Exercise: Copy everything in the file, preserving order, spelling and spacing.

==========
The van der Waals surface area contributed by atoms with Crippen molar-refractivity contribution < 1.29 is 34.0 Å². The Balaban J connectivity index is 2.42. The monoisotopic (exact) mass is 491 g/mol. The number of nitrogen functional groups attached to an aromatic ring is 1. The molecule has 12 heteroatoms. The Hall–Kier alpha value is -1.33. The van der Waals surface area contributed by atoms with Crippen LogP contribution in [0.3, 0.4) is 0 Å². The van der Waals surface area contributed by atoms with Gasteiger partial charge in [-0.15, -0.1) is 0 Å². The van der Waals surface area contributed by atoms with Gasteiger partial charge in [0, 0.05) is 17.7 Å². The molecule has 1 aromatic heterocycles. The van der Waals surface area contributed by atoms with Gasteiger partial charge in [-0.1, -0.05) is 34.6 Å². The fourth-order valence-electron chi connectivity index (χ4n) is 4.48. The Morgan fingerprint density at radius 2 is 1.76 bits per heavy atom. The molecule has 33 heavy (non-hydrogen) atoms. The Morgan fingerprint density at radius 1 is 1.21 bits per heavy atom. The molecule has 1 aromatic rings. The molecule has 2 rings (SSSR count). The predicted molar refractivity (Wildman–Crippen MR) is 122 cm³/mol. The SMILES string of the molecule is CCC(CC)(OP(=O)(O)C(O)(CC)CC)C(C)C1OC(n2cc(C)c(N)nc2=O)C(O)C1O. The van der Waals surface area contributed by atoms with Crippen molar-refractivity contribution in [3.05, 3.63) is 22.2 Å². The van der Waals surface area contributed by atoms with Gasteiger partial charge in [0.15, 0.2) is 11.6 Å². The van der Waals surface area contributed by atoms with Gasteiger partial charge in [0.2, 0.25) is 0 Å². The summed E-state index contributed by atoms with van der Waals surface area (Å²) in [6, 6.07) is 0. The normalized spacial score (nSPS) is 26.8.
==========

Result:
The van der Waals surface area contributed by atoms with Crippen molar-refractivity contribution < 1.29 is 34.0 Å². The Balaban J connectivity index is 2.42. The monoisotopic (exact) mass is 491 g/mol. The number of nitrogen functional groups attached to an aromatic ring is 1. The molecule has 12 heteroatoms. The Hall–Kier alpha value is -1.33. The van der Waals surface area contributed by atoms with Crippen LogP contribution in [0.3, 0.4) is 0 Å². The van der Waals surface area contributed by atoms with Gasteiger partial charge in [-0.15, -0.1) is 0 Å². The van der Waals surface area contributed by atoms with Gasteiger partial charge in [0, 0.05) is 17.7 Å². The molecule has 1 aromatic heterocycles. The van der Waals surface area contributed by atoms with Gasteiger partial charge in [-0.1, -0.05) is 34.6 Å². The fourth-order valence-electron chi connectivity index (χ4n) is 4.48. The Morgan fingerprint density at radius 2 is 1.76 bits per heavy atom. The molecule has 33 heavy (non-hydrogen) atoms. The Morgan fingerprint density at radius 1 is 1.21 bits per heavy atom. The molecule has 1 aromatic rings. The molecule has 2 rings (SSSR count). The predicted molar refractivity (Wildman–Crippen MR) is 122 cm³/mol. The SMILES string of the molecule is CCC(CC)(OP(=O)(O)C(O)(CC)CC)C(C)C1OC(n2cc(C)c(N)nc2=O)C(O)C1O. The van der Waals surface area contributed by atoms with Crippen molar-refractivity contribution in [3.05, 3.63) is 22.2 Å². The van der Waals surface area contributed by atoms with Gasteiger partial charge in [0.15, 0.2) is 11.6 Å². The van der Waals surface area contributed by atoms with Gasteiger partial charge in [0.2, 0.25) is 0 Å². The summed E-state index contributed by atoms with van der Waals surface area (Å²) in [6, 6.07) is 0. The normalized spacial score (nSPS) is 26.8.